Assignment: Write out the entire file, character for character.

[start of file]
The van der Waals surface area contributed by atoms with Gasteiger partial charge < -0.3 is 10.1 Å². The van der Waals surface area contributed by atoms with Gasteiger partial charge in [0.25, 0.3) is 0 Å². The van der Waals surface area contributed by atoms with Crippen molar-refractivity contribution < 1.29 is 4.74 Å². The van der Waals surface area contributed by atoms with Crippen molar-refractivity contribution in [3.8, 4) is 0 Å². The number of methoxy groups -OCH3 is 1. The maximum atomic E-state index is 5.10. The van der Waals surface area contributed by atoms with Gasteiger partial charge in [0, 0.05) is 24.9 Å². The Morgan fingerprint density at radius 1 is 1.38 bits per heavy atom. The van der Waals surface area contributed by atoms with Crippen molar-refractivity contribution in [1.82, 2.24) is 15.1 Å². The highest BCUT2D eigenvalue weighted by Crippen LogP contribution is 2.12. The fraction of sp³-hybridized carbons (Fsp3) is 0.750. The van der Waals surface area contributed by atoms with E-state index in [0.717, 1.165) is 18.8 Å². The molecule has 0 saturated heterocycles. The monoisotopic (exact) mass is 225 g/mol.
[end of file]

The van der Waals surface area contributed by atoms with Gasteiger partial charge < -0.3 is 10.1 Å². The van der Waals surface area contributed by atoms with Gasteiger partial charge in [0.25, 0.3) is 0 Å². The van der Waals surface area contributed by atoms with Crippen molar-refractivity contribution < 1.29 is 4.74 Å². The van der Waals surface area contributed by atoms with Crippen molar-refractivity contribution in [3.8, 4) is 0 Å². The number of methoxy groups -OCH3 is 1. The maximum atomic E-state index is 5.10. The van der Waals surface area contributed by atoms with Gasteiger partial charge in [0, 0.05) is 24.9 Å². The Morgan fingerprint density at radius 1 is 1.38 bits per heavy atom. The van der Waals surface area contributed by atoms with Crippen molar-refractivity contribution in [1.82, 2.24) is 15.1 Å². The highest BCUT2D eigenvalue weighted by Crippen LogP contribution is 2.12. The fraction of sp³-hybridized carbons (Fsp3) is 0.750. The van der Waals surface area contributed by atoms with E-state index in [0.717, 1.165) is 18.8 Å². The molecule has 0 saturated heterocycles. The monoisotopic (exact) mass is 225 g/mol.